The Wolf and the Lamb (English) with translations in Early Modern English

The wolf and the lamb

This parallel text is part of The wolf and the lamb equilang.

Text written in year 1833 in English.

Translation by Christopher Smart written in year 1765 in Early Modern English.

Based in the original work Lupus et Agnus of Phaedrus

The Wolf and the Lamb
The Wolf and the Lamb

A A wolf wolf and and a a lamb lamb came came to to the the same same stream, stream, compelled compelled by by thirst. thirst.
BY thirst incited; to the brook the Wolf and Lamb themselves betook.
The The wolf wolf stood stood the the higer hanker up up the the stream, stream, thelamb thelamb much much lower. lower.
The Wolf high up the current drank, the Lamb far lower down the bank.
Then Then the the thief, thief, impelledby impelledby his his wicked wicked maw, maw, took took occasion opportunity of of quarrel. quarrel.
Then, bent his ravenous maw to cram, the Wolf took umbrage at the Lamb.
'Why 'Why do do you you trouble trouble the the water,' water,' said said he, he, ' ' while while I I am am drinking?' drinking?'
"How dare you trouble all the flood, and mingle my good drink with mud?"
The The frigtened frigtened wool-bearer wool-bearer answered, answered, 'How 'How can can I I possibly possibly do do what what you you complain complain of, of, wolf? wolf? The The draught draught runs runs from from you you to to me.' me.'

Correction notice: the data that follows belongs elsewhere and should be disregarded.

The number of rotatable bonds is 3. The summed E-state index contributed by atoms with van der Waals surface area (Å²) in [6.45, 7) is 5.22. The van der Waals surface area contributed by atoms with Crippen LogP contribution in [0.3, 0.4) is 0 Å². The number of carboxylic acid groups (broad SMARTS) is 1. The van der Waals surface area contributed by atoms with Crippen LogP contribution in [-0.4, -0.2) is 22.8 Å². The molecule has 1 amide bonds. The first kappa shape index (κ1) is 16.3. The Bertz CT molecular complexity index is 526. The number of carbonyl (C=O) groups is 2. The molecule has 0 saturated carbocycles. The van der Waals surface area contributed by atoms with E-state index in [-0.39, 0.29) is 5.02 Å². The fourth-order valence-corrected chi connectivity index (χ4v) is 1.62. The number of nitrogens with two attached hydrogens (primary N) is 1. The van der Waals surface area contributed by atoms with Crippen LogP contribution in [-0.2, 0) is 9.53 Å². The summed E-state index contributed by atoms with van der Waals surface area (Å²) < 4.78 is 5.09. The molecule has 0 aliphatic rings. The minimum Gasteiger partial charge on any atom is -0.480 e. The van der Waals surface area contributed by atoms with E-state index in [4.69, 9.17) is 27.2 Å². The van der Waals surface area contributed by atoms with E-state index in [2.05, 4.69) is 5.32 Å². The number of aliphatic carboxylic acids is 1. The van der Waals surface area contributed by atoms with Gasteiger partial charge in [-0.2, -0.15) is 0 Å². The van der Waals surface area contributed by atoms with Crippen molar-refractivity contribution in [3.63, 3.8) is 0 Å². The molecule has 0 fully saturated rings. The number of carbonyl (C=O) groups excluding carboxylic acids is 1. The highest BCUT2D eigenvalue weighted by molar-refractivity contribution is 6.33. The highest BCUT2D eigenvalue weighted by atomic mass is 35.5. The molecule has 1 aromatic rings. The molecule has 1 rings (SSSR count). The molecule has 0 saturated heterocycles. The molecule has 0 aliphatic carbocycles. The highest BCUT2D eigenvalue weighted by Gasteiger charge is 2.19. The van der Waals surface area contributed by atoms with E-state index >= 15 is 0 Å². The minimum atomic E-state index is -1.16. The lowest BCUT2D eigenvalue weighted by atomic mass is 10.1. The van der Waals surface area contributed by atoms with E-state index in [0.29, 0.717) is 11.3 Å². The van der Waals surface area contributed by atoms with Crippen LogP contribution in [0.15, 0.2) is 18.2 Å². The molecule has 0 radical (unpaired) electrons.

"Sir," says the Lambkin, sore afraid, "How should I act, as you upbraid? The thing you mention cannot be, The stream descends from you to me."
The The other, other, repelled repelled by by the the force force of of truth, truth, said, said, 'It 'It is is now now six six months months ago ago since since you you spoke spoke injuriosly injuriosly of of me.' me.'
Abash'd by facts, says he, " I know 'Tis now exact six months ago You strove my honest fame to blot"-
'I 'I was was not not born born then,' then,' said said the the lamb. lamb.
"Six months ago, sir, I was not!" "Then 'twas th' old ram thy sire," he cried,
'Faith, 'Faith, then,' then,' returned returned the the wolf, wolf, 'it 'it was was your your father.' father.'
And And so so saying, saying, he he seized seized and and tore Gates him, him, putting putting him him unjustly unjustly to to death. death.
And so he tore him, till he died.
"This "This fable fable is is written written on on account account of of those those men but who who oppress oppress the the innocent innocent under under false false pretences." pretenses.-"
To those this fable I address who are determined to oppress, and trump up any false pretence, but they will injure innocence.


English - Early Modern English

Early Modern English

Early Modern English - English